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City of Toronto Enacts New Harmonized Zoning By-law 569-2013

May 15, 2013

On 9 May 2013, the City of Toronto passed By-law 569-2013, which enacts the new harmonized Zoning By-law for the City of Toronto (the "New Zoning By-law").  The New Zoning By-law replaces the zoning by-laws of the former municipalities that now form part of the amalgamated City of Toronto.

NOTICE AND APPEAL

The City has issued a notice of the passing of the New Zoning By-law. This provides an opportunity to appeal the New Zoning By-law to the Ontario Municipal Board.  The eligibility to appeal the New Zoning By-law is limited to those who have made oral submissions at a public meeting or written submissions to City Council before the by-law was passed.  The last day to appeal the New Zoning By-law is 4 June 2013.

TRANSITION PROVISIONS

Of particular interest to landowners and developers are the transition provisions from the old to new zoning regimes.

  • The Transition Protocol established criteria for categories or types of properties that are not incorporated in the New Zoning By-law. These sites are represented as a “Hole” in the New Zoning By-law map, and the former zoning by-laws will continue to apply to those sites.  It is intended that eventually all these properties will be incorporated in the New Zoning By-law.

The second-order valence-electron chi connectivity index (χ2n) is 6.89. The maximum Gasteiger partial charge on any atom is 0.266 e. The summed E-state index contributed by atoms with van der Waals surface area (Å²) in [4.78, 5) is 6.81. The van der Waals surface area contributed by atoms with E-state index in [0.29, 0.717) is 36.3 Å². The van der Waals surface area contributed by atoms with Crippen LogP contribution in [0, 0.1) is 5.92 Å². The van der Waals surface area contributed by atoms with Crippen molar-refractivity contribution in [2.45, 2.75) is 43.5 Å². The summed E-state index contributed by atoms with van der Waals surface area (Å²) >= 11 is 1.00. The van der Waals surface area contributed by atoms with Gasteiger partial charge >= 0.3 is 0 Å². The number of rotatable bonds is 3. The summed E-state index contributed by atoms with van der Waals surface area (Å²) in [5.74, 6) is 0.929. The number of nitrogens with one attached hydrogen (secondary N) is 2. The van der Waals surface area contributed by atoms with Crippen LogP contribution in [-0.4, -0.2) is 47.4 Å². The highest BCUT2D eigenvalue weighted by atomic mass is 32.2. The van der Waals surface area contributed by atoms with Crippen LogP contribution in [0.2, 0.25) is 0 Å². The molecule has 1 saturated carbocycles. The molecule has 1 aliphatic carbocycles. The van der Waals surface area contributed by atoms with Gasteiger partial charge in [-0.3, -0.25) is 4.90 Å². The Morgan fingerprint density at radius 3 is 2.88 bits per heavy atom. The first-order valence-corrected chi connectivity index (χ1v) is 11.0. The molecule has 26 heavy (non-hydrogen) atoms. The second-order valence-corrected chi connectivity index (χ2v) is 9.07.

• The Transition Clauses in the New Zoning By-law allow for active applications (for building permits, zoning certificates, minor variances, site plan approvals, and other approvals and agreements) that were filed on or prior to 9 May 2013 to be processed under the former zoning by-laws. It also allows for resultant minor variance and building permit applications, filed after 9 May 2013, to be processed under the former zoning by-laws.  The Transition Clauses apply for three years, and are repealed on 9 May 2016.
  • The Minor Variance Clause in the New Zoning By-law addresses the time after which the Transition Clause is no longer in effect and provides that approved minor variances under the former zoning by-laws may be relied upon if the provision varied has remained the same or becomes more permissive in the New Zoning By-law.  Minor variance approvals to regulations that have become more restrictive in the New Zoning By-law can be protected by a building permit issued within the three year time limit set out in the Transition Clause.
  • Site Specific Exceptions in the New Zoning By-law recognize the permissions for existing buildings or those under construction. These include site specific provisions, prevailing by-laws (amendments to former zoning by-laws), and prevailing sections of former zoning by-laws.
  • Grandfathering or Exemption Clauses are set out in the various sections of the New Zoning By-law with respect to building standards for "lawfully existing" buildings.  The Exemption Clauses provide that the condition of a "lawfully existing" building is the permitted zoning requirement for that building.
For more information, see the City of Toronto's Zoning Project Website.

 

Author(s): Yvonne Choi

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